Question: I am married with a number of years. The family home is in the sole name of my husband. It has been suggested, that my husband and I, should put the property into the joint names of the both of us. Is there a special rate of Stamp Duty payable to the Revenue Commissioners for the transfer of property into our joint names?
Answer: There is no Stamp Duty payable on a transfer of property as between spouses. Married couples, under our Constitution are given special protection. For this reason, the Law encourages the transfer of property, be it a family home or otherwise into the joint names of husband and wife. This is different to other situations such as the voluntary transfer of property between parent and child. In that instance, a liability to the payment of Stamp Duty applies, albeit, it does not apply as between husband and wife.
One of the main advantages in the transfer of property into joint names of husband and wife is the smooth devolution of the ownership of property into the sole name of the survivor on the death of one of the joint owners without the necessity of having to make an application to the High Court to extract a Grant of a Probate/Administration.
Joe and Mary Bloggs are married and their main asset comprises a farm of ninety acres and a family home. The asset is in Joe’s sole name. Joe makes a Will bequeathing the asset to Mary. Joe dies. To put the asset into her sole name, Mary must go through the process of extracting a Grant of Probate to his Estate. This is timely and could be expensive. If however, the asset was, during Joe’s lifetime transferred voluntarily by a Deed of Transfer into the joint names of the both of them, on Joe’s death the asset automatically passes to Mary under the Law of survivorship, without Mary having to extract a Grant to the estate in order that she gets the property into her name. In other words, it is an easy and simple process.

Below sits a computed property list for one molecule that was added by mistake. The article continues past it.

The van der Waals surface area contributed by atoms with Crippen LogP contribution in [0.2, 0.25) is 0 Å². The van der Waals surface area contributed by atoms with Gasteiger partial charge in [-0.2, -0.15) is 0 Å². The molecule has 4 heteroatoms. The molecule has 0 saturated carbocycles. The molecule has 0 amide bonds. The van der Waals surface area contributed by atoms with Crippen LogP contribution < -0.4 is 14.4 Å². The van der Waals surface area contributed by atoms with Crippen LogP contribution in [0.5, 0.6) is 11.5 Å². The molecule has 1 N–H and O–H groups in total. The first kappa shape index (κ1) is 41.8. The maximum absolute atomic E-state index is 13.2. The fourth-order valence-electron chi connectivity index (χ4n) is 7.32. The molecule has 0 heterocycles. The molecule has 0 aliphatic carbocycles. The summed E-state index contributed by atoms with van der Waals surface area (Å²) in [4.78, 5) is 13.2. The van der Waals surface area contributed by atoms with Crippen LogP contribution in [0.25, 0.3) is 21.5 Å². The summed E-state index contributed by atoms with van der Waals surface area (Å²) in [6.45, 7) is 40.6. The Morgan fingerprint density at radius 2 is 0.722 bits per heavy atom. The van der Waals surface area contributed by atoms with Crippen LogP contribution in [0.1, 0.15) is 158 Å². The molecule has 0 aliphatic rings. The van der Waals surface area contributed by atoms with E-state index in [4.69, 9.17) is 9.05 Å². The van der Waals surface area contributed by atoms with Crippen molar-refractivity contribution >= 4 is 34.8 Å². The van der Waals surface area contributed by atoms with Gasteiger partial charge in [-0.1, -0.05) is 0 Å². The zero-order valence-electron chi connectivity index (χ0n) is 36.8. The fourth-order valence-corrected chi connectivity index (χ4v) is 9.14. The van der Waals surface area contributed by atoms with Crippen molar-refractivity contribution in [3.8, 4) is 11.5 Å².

Mechanics involved in a Voluntary Transfer
Once instruction is received by a Solicitor, a Deed of Transfer of Ownership into joint names is drafted based on the title and signed by both parties. It is then presented to the Revenue Commissioners to have it adjudged exempt from the payment of Stamp Duty. Thereafter, it is lodged in the relevant Registration of Ownership Authority for registration.
In the Land Registry (now known as the Property Registration Authority), there is ordinarily a prescribed fee for voluntary transfers of €85.00. The exception, when no fees are payable, is when one spouse transfers property into the joint names of both spouses. If the property comprises of more than just the family home as in the above example of ninety acres, the normal fee of €85.00 applies. There will be the additional fee payable to your solicitor for the processing of the transaction which would be a matter for discussion as between you and your Solicitor. Given that the process involved in a voluntary transfer is not as complicated ordinarily as that as is involved in extracting a Grant, the fee would be considerably less.
Published: West Cork People March 2010